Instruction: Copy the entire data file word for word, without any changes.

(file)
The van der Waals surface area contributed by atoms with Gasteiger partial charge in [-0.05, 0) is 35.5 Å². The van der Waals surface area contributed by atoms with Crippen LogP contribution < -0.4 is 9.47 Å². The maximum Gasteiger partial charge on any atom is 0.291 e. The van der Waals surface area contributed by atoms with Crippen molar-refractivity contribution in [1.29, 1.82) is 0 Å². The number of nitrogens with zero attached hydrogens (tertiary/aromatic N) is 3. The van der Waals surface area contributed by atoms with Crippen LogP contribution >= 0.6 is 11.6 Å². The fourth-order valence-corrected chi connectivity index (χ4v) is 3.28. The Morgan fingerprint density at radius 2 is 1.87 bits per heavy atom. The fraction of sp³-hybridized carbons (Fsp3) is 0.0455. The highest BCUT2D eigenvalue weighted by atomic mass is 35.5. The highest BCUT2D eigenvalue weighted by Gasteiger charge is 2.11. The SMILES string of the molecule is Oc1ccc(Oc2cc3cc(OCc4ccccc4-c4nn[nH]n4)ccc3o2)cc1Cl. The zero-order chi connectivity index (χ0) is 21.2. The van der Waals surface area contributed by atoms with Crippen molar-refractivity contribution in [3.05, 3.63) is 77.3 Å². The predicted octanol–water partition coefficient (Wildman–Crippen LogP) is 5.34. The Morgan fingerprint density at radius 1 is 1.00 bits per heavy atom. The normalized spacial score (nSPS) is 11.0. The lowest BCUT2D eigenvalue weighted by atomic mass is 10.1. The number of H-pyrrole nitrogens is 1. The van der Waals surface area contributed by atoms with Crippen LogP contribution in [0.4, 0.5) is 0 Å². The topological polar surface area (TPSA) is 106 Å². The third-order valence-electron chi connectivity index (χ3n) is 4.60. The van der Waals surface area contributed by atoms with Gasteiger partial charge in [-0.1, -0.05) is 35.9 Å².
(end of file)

The van der Waals surface area contributed by atoms with Gasteiger partial charge in [-0.05, 0) is 35.5 Å². The van der Waals surface area contributed by atoms with Crippen LogP contribution < -0.4 is 9.47 Å². The maximum Gasteiger partial charge on any atom is 0.291 e. The van der Waals surface area contributed by atoms with Crippen molar-refractivity contribution in [1.29, 1.82) is 0 Å². The number of nitrogens with zero attached hydrogens (tertiary/aromatic N) is 3. The van der Waals surface area contributed by atoms with Crippen LogP contribution >= 0.6 is 11.6 Å². The fourth-order valence-corrected chi connectivity index (χ4v) is 3.28. The Morgan fingerprint density at radius 2 is 1.87 bits per heavy atom. The fraction of sp³-hybridized carbons (Fsp3) is 0.0455. The highest BCUT2D eigenvalue weighted by atomic mass is 35.5. The highest BCUT2D eigenvalue weighted by Gasteiger charge is 2.11. The SMILES string of the molecule is Oc1ccc(Oc2cc3cc(OCc4ccccc4-c4nn[nH]n4)ccc3o2)cc1Cl. The zero-order chi connectivity index (χ0) is 21.2. The van der Waals surface area contributed by atoms with Crippen molar-refractivity contribution in [3.05, 3.63) is 77.3 Å². The predicted octanol–water partition coefficient (Wildman–Crippen LogP) is 5.34. The Morgan fingerprint density at radius 1 is 1.00 bits per heavy atom. The normalized spacial score (nSPS) is 11.0. The lowest BCUT2D eigenvalue weighted by atomic mass is 10.1. The number of H-pyrrole nitrogens is 1. The van der Waals surface area contributed by atoms with Crippen LogP contribution in [0.4, 0.5) is 0 Å². The topological polar surface area (TPSA) is 106 Å². The third-order valence-electron chi connectivity index (χ3n) is 4.60. The van der Waals surface area contributed by atoms with Gasteiger partial charge in [-0.1, -0.05) is 35.9 Å².